• Environmental sustainability—Shorter projects, less traffic congestion, and reduced maintenance have a positive impact on the environment.

FHWA’s belief in the benefits of UHPC for PBES is so strong that this innovation was once again named in the EDC-4 round for 2017-2018. The EDC-4 UHPC team has been educating states on this new concrete technology and how it can benefit bridge construction projects.

Nineteen states and Washington, DC are demonstrating and evaluating UHPC connections for bridges. Georgia, New Jersey, Pennsylvania, and Rhode Island made UHPC connections a standard practice on bridge projects using prefabricated bridge elements. We expect other states to follow suit.

Companies looking to win bids for bridge-building contracts must be aware of UHPC for PBES connections. To assist in this endeavor, FHWA created a construction checklist for UHPC connections for PBES.

Bridge owners can use the checklist when developing inspection procedures for UHPC connections. The document covers the entire range of the project, from pre-award to project closure. Additional technical information on the design and construction of UHPC connections is available as well.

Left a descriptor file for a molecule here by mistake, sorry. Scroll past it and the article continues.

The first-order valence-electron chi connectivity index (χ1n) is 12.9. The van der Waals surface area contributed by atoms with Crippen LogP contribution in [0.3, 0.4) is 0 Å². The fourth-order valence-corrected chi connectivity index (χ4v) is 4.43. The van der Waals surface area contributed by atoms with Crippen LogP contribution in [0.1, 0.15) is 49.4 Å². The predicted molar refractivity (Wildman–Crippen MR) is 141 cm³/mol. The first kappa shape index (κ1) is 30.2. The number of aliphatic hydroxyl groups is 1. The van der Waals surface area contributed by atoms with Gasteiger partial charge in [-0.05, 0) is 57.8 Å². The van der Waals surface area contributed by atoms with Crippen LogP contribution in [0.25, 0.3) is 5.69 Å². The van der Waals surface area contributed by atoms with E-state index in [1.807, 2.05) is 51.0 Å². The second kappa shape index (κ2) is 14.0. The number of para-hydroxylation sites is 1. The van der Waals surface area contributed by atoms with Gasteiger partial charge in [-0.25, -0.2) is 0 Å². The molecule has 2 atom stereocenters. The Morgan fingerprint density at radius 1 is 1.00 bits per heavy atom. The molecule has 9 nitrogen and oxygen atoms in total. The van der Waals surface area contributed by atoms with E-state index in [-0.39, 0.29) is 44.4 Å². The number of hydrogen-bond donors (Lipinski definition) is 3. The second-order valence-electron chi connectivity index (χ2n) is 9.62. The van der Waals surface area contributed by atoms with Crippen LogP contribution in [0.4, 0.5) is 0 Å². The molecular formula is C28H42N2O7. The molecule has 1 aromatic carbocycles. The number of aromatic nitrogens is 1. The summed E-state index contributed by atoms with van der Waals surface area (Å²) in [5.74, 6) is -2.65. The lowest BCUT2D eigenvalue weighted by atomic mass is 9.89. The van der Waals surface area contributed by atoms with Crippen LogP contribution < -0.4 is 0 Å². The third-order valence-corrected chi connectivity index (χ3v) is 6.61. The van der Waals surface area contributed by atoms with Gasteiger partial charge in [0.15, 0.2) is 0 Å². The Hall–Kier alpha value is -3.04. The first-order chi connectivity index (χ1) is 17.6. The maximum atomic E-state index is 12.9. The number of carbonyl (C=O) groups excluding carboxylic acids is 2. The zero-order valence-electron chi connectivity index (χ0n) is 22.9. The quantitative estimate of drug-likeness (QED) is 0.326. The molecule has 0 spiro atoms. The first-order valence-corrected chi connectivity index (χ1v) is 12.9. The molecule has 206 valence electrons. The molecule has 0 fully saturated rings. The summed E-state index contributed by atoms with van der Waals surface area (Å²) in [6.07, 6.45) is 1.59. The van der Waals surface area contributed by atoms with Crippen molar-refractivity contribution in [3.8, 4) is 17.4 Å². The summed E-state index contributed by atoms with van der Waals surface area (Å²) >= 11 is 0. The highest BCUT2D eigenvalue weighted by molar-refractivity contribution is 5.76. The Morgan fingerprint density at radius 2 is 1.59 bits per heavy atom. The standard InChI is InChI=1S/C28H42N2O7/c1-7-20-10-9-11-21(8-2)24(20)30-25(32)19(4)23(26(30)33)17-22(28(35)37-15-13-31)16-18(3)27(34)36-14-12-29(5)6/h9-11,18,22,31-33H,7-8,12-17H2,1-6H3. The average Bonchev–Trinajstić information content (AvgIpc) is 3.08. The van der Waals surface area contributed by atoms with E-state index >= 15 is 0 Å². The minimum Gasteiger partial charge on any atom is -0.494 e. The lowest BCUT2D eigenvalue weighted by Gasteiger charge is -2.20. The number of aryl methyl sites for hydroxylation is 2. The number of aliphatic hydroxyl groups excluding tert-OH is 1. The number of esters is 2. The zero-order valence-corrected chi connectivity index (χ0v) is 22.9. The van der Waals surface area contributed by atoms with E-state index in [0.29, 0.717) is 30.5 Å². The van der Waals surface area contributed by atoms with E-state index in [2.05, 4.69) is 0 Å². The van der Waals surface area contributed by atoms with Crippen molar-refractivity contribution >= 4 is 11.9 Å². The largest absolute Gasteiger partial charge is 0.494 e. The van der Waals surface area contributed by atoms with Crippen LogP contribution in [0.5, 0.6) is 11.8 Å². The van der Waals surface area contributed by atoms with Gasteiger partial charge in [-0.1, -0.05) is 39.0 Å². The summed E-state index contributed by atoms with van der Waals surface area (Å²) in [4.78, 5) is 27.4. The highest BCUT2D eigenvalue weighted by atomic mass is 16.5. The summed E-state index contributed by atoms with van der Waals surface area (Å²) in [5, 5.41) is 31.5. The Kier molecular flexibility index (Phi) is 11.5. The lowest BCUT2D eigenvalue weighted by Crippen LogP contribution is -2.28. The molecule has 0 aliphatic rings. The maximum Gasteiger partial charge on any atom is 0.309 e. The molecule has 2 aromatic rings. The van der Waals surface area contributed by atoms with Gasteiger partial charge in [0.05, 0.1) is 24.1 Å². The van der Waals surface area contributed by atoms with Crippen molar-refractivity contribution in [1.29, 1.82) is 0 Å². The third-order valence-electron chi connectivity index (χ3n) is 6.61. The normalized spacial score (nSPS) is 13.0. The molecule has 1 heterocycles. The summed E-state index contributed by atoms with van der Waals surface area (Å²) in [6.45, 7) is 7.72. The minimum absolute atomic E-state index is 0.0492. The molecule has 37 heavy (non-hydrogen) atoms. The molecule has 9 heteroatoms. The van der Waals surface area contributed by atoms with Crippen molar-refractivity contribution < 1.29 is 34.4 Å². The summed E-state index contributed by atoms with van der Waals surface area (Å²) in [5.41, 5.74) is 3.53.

Concrete examples of UHPC for PBES

The New York State Department of Transportation and the Ontario Ministry of Transportation are both advocates of UHPC connections.

The Indiana Department of Transportation used accelerated bridge construction and PBES to build the $103 million Milton-Madison Bridge. This approach allowed the old bridge to stay open to traffic during construction. Once ready, the new bridge was slid 55 feet from temporary piers onto the original, refurbished piers.

Other examples include:

  • Cat Point Creek Bridge in Richmond County, Virginia
  • Mars Hill Bridge in Wapello County, Iowa

A full map of UHPC bridges in North America is available here.

As seen in the image above, the team at Cor-Tuf just completed a UHPC connection project for the Virginia Department of Transportation for a bridge in Warrenton on Blackwell Road. Several other DOTs have also reached out to us regarding UHPC for pier pilings given UHPC’s resistance to salt water. This makes it an excellent material for coastal bridges to increase longevity.

As more state and local transportation departments understand the benefits of UHPC for PBES connections, this advanced concrete material will become the standard for future projects.

Now is the time to cross the bridge and embrace UHPC for PBES connections. Those who fail to do so will be left behind, scrambling to catch up in order to win bids for bridge construction projects.